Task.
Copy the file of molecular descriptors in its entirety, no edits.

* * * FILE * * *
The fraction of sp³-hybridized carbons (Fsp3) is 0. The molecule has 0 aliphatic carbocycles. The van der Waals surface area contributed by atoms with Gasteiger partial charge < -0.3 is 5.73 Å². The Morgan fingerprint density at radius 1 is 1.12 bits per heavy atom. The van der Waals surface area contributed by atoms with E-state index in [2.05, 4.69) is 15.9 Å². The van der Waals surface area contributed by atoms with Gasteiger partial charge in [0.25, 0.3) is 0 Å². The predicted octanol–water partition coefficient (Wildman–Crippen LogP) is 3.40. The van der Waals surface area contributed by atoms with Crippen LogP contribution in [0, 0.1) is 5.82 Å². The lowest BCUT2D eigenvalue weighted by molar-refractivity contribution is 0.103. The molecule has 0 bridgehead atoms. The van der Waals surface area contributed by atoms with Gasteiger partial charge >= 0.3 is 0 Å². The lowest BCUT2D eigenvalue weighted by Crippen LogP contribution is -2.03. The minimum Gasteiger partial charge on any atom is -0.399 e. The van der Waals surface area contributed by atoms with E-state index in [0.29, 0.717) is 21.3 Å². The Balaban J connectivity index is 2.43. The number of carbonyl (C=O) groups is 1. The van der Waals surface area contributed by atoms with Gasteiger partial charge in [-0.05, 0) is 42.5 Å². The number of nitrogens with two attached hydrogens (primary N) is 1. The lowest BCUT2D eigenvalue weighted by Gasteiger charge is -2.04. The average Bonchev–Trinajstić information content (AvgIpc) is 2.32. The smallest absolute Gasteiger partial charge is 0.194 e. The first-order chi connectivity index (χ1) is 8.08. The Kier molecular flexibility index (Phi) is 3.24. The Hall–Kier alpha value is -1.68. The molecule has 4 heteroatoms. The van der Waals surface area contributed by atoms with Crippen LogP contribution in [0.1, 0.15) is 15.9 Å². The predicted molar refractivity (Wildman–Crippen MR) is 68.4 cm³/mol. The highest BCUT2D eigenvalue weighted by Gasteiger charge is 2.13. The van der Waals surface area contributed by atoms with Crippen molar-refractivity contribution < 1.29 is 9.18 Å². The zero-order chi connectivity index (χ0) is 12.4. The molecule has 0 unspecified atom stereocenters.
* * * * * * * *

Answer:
The fraction of sp³-hybridized carbons (Fsp3) is 0. The molecule has 0 aliphatic carbocycles. The van der Waals surface area contributed by atoms with Gasteiger partial charge < -0.3 is 5.73 Å². The Morgan fingerprint density at radius 1 is 1.12 bits per heavy atom. The van der Waals surface area contributed by atoms with E-state index in [2.05, 4.69) is 15.9 Å². The van der Waals surface area contributed by atoms with Gasteiger partial charge in [0.25, 0.3) is 0 Å². The predicted octanol–water partition coefficient (Wildman–Crippen LogP) is 3.40. The van der Waals surface area contributed by atoms with Crippen LogP contribution in [0, 0.1) is 5.82 Å². The lowest BCUT2D eigenvalue weighted by molar-refractivity contribution is 0.103. The molecule has 0 bridgehead atoms. The van der Waals surface area contributed by atoms with Gasteiger partial charge >= 0.3 is 0 Å². The lowest BCUT2D eigenvalue weighted by Crippen LogP contribution is -2.03. The minimum Gasteiger partial charge on any atom is -0.399 e. The van der Waals surface area contributed by atoms with E-state index in [0.29, 0.717) is 21.3 Å². The Balaban J connectivity index is 2.43. The number of carbonyl (C=O) groups is 1. The van der Waals surface area contributed by atoms with Gasteiger partial charge in [-0.05, 0) is 42.5 Å². The number of nitrogens with two attached hydrogens (primary N) is 1. The lowest BCUT2D eigenvalue weighted by Gasteiger charge is -2.04. The average Bonchev–Trinajstić information content (AvgIpc) is 2.32. The smallest absolute Gasteiger partial charge is 0.194 e. The first-order chi connectivity index (χ1) is 8.08. The Kier molecular flexibility index (Phi) is 3.24. The Hall–Kier alpha value is -1.68. The molecule has 4 heteroatoms. The van der Waals surface area contributed by atoms with Crippen LogP contribution in [0.1, 0.15) is 15.9 Å². The predicted molar refractivity (Wildman–Crippen MR) is 68.4 cm³/mol. The highest BCUT2D eigenvalue weighted by Gasteiger charge is 2.13. The van der Waals surface area contributed by atoms with Crippen molar-refractivity contribution < 1.29 is 9.18 Å². The zero-order chi connectivity index (χ0) is 12.4. The molecule has 0 unspecified atom stereocenters.